Endalew A.M.,Catholic University of Leuven | Debaer C.,Fruit Growing Research Station pcfruit | Rutten N.,Fruit Growing Research Station pcfruit | Vercammen J.,Fruit Growing Research Station pcfruit | And 4 more authors.
Computers and Electronics in Agriculture | Year: 2010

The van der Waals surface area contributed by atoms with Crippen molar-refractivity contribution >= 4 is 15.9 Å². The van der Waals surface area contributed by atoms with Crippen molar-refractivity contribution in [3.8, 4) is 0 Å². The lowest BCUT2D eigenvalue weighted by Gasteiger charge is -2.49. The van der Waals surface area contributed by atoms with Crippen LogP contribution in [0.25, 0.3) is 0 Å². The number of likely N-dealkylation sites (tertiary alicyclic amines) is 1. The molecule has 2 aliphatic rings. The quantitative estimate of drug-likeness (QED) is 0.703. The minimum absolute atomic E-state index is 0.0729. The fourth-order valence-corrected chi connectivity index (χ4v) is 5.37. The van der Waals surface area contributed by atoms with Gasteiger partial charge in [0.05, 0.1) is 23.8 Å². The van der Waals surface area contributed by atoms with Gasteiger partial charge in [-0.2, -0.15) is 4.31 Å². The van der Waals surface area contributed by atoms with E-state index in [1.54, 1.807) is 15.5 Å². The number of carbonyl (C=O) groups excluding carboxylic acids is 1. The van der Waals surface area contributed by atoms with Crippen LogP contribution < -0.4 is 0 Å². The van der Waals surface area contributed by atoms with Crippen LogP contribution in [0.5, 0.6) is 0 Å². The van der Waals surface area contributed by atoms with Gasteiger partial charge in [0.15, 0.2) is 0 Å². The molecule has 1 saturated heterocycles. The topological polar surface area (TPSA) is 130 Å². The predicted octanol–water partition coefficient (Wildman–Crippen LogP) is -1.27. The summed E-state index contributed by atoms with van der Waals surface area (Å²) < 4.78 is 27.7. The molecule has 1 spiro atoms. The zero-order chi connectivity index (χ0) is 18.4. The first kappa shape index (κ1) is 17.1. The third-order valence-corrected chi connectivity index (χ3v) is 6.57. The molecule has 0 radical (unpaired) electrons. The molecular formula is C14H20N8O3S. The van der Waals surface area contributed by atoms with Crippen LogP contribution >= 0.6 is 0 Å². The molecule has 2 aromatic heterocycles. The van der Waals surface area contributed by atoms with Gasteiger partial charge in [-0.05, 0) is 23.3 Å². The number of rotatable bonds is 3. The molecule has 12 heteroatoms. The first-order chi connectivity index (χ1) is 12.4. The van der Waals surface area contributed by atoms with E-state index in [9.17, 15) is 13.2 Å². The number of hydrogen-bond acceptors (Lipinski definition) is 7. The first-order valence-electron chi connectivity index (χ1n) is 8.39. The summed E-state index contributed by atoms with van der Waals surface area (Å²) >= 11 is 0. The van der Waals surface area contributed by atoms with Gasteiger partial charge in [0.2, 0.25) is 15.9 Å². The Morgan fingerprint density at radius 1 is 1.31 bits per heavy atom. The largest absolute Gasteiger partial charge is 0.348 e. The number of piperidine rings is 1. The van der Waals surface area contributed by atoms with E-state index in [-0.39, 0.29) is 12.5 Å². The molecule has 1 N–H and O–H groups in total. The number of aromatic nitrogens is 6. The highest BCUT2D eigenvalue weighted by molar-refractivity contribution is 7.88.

The current trend in modelling flow phenomena within trees such as in orchards follows the assumption of the space occupied by the trees as a porous and horizontally homogeneous medium to avoid the flow details associated with the individual plants. This being sufficient at a larger field or regional scale much has to be done at a plant scale to analyse the flow details within the plant and its elements especially for sensitive agricultural operations such as spraying. This article presents an integrated 3D computational fluid dynamics (CFD) model of airflow from a two-fan air-assisted cross-flow orchard sprayer through non-leafed orchard pear trees of 3 m average height. In this model the effect of the solid part of the canopy on airflow was modelled by directly introducing the actual 3D architecture of the canopy into the CFD model. The effect of small canopy parts, such as very short and thin branches and flowers that were not incorporated in the geometrical model, on airflow was simulated by introducing source-sink terms in the Reynolds averaged Navier-Stokes (RANS) momentum and k-ε turbulence equations in a sub-domain created around the branches. This model was implemented in a CFD code of ANSYS-CFX-11.0 (ANSYS, Inc., Canonsburg, PA, USA). In this work it was possible to link the real 3D architecture of pear canopy into a CFD code of CFX. The model was able to capture the local effects of the canopy and its parts on wind and sprayer airflow directly by inserting the tree structure into the model which gave realistic results. The model showed that within the injection region of the sprayer there was an average reduction of the jet velocity by 1 m s-1 for a distance of 2.3 m from the sprayer outlet due to the presence of leafless pear canopy. This reduction was variable at different vertical positions due to the difference in the canopy density. Maximal effect of the canopy was observed in the middle height of the trees between 0.25 m and 2.5 m which is the denser region with a bunch of several branches. The maximum velocity difference observed between these two positions was 1.35 m s-1 at 1.75 m height. Thus, regions of high and low air velocity zones of the sprayer due to the variable branch density of the pear tree were predicted. The effects of wind speed and direction on the air jet from the sprayer were investigated using the model. For a cross- (direction of 90°) wind speed of 5 m s-1 there was about 2 m s-1 reduction in the sprayer jet velocity at the jet centre and 0.5 m horizontal shift of the jet centre towards the wind direction. Generally there was a decrease in the jet velocity with increasing cross-wind and decreasing wind direction with respect to the jet direction. © 2009 Elsevier B.V. All rights reserved.